The shoulder is the most flexible joint in the human body, as well as one of the most complex, which means deciphering the source or cause of pain can be tricky. “Shoulder pain is usually a complex puzzle caused by held tension, repetitive motion, or strain/injury due to some form of over-extension or imbalance in the muscles that provide rotation, adduction and abduction, flexion, and extension of the humerus,” says Dede Dancing, LMT, BCTMB. “Sometimes the biceps tendon is part of the puzzle. Sometimes nerves of the brachial plexus are trapped or compressed by tight scalenes, pectoralis minor or by bones being pulled too tightly together with imbalances in one or more of the muscle groups already mentioned.”

Overuse is one of the most common sources of shoulder pain. Other sources include post-surgery pain, frozen shoulder, and fascial/scar adhesions around the shoulder capsule and collarbone.

Massage for Back Pain: Updates in Research

The benefits of massage therapy for back pain are well-studied, and results have long shown the promise of massage, especially as alternatives to pharmacological interventions become an important part of combatting the opioid epidemic.

In recent years, numerous studies investigating the effects of massage therapy on back pain have continued to build on the existing knowledge base. One such study2 explored the effect of lumbar myofascial release with electrotherapy on the elastic modulus of lumbar fascia and pain in patients with non-specific low-back pain.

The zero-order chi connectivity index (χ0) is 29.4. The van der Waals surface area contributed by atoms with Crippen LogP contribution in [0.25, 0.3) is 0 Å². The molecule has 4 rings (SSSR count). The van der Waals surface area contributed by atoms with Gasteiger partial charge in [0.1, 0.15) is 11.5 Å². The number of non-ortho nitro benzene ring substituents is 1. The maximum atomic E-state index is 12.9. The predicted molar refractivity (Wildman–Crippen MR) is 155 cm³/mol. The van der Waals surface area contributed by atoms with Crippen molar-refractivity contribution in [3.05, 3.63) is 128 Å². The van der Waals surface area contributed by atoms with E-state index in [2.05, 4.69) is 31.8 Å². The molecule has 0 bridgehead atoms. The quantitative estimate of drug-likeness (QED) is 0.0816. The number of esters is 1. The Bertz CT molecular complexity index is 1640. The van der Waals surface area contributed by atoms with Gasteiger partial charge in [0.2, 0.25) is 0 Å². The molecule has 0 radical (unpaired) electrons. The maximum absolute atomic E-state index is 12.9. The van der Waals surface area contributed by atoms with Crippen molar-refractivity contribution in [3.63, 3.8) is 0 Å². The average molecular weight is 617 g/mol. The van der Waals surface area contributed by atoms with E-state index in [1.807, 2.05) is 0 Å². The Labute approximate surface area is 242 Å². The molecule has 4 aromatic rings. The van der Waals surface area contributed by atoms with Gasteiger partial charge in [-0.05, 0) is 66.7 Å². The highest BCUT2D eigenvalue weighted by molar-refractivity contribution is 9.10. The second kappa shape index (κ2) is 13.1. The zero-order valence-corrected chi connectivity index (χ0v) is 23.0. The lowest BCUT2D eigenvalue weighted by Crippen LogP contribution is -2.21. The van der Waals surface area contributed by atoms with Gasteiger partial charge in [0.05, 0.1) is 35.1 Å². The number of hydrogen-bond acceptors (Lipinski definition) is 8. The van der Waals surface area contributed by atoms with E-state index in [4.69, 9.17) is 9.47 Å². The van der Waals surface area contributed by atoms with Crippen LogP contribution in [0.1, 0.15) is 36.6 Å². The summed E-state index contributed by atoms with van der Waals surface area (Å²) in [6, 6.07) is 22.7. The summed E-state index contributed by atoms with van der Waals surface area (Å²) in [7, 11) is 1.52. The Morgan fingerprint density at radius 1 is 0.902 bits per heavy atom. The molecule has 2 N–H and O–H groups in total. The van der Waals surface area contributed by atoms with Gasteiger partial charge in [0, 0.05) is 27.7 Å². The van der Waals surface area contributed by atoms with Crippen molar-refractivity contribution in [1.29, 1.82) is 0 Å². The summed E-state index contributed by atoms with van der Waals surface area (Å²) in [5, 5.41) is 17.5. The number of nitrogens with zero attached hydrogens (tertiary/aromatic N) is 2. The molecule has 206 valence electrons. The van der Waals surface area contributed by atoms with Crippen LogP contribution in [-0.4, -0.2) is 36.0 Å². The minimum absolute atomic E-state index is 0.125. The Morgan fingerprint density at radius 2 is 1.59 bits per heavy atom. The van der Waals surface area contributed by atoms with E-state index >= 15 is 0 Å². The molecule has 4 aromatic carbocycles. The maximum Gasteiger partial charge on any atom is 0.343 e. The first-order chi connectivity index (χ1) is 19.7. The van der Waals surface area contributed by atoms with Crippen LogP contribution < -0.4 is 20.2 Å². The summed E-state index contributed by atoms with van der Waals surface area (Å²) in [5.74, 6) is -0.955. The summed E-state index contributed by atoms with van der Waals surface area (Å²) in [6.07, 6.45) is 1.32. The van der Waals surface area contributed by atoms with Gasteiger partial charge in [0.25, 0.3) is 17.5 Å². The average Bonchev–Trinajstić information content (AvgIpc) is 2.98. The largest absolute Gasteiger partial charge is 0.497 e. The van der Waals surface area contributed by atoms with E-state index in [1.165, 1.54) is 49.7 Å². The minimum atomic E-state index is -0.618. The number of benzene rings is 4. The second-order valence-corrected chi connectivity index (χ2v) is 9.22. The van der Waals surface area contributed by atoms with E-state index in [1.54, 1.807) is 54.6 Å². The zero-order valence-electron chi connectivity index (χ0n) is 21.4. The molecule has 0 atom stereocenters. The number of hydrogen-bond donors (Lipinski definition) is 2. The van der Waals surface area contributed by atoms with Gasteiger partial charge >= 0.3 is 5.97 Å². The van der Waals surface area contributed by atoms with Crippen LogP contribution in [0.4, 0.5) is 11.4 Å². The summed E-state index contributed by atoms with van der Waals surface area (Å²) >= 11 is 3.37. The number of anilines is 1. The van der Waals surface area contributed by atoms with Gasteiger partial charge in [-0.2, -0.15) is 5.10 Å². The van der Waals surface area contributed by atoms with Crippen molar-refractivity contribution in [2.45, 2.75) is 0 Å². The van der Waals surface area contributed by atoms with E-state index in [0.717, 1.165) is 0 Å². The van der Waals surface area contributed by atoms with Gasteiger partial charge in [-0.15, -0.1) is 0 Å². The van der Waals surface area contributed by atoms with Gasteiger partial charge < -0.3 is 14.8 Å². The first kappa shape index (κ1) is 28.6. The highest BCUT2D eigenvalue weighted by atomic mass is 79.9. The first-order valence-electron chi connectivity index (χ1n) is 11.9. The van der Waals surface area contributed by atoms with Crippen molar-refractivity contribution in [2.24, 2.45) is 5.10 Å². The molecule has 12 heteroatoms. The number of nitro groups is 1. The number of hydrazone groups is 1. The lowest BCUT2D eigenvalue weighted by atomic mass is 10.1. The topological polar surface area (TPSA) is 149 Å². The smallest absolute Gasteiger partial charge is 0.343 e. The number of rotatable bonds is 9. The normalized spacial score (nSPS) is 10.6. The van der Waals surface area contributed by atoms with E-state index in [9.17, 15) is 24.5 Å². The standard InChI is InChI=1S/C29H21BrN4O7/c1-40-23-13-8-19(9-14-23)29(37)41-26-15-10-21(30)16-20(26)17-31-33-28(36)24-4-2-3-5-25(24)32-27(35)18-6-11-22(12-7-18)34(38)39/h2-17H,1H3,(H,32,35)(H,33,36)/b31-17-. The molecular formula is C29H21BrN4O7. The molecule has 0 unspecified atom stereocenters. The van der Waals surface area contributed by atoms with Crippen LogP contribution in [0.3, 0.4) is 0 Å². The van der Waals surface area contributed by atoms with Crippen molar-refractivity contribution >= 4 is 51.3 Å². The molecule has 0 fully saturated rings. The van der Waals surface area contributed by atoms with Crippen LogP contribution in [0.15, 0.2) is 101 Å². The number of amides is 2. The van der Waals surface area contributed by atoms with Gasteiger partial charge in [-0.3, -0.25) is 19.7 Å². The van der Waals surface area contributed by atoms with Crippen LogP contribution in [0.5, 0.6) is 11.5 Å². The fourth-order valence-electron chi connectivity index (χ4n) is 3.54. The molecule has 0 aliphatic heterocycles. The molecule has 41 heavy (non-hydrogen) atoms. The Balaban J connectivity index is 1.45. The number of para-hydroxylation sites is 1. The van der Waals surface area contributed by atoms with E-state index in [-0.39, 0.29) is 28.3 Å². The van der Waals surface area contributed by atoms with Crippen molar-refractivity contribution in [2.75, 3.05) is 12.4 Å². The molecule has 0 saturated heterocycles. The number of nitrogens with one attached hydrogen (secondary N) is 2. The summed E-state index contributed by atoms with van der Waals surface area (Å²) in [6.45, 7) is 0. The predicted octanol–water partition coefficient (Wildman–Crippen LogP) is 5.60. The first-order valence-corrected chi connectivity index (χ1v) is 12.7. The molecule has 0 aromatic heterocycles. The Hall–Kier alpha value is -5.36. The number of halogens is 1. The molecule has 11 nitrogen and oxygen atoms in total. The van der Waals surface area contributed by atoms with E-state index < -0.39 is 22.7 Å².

The purpose of the study was to compare the effect of lumbar myofascial release and electrotherapy on clinical outcomes of non-specific low-back pain and elastic modulus of lumbar myofascial tissue. Low-back pain severity and elastic modulus of the lumbar myofascial tissue were assessed before and after treatment.

The study found improvements in the outcome measures, which suggests that lumbar myofascial release may be effective in reducing non-specific low-back pain. “Data suggest that the elastic modulus of lumbar fascia and the severity of low-back pain are directly linked,” researchers noted. “Decreasing the elastic modulus after myofascial release can directly affect reducing low-back pain.”

Another study3 focused on the effect of massage force on relieving non-specific low-back pain. The study enrolled 56 female patients with non-specific low-back pain at a single medical center.

For each patient, a massage therapist performed a 30-minute (20-minute general session and 10-minute focal session) massage session using a special instrument with a force sensor inserted. During the 10-minute focal session, the patients were split into two groups, a high force group (≥2 kg) and a low force group (≤1 kg). Pain intensity using the visual analog scale was the primary outcome measured.

The study concluded high force massage exerted superior effects on pain relief in female patients with non-specific low-back pain when compared to low force massage.